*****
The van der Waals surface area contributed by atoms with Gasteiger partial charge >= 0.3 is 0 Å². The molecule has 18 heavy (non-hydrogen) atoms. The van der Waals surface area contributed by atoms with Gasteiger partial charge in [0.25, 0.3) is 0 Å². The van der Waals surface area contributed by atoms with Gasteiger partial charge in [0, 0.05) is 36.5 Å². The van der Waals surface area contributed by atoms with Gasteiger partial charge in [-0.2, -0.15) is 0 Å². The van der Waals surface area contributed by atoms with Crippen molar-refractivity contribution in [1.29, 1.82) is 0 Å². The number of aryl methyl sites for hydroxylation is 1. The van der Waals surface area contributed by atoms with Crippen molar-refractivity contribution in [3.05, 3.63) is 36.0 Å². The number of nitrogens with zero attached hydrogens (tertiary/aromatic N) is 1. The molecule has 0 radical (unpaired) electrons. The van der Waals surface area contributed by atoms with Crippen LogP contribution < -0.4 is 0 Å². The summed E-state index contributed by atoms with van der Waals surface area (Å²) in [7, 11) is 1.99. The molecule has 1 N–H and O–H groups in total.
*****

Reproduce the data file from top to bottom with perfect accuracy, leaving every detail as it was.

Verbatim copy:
The van der Waals surface area contributed by atoms with Gasteiger partial charge >= 0.3 is 0 Å². The molecule has 18 heavy (non-hydrogen) atoms. The van der Waals surface area contributed by atoms with Gasteiger partial charge in [0.25, 0.3) is 0 Å². The van der Waals surface area contributed by atoms with Gasteiger partial charge in [0, 0.05) is 36.5 Å². The van der Waals surface area contributed by atoms with Gasteiger partial charge in [-0.2, -0.15) is 0 Å². The van der Waals surface area contributed by atoms with Crippen molar-refractivity contribution in [1.29, 1.82) is 0 Å². The number of aryl methyl sites for hydroxylation is 1. The van der Waals surface area contributed by atoms with Crippen molar-refractivity contribution in [3.05, 3.63) is 36.0 Å². The number of nitrogens with zero attached hydrogens (tertiary/aromatic N) is 1. The molecule has 0 radical (unpaired) electrons. The van der Waals surface area contributed by atoms with Crippen LogP contribution < -0.4 is 0 Å². The summed E-state index contributed by atoms with van der Waals surface area (Å²) in [7, 11) is 1.99. The molecule has 1 N–H and O–H groups in total.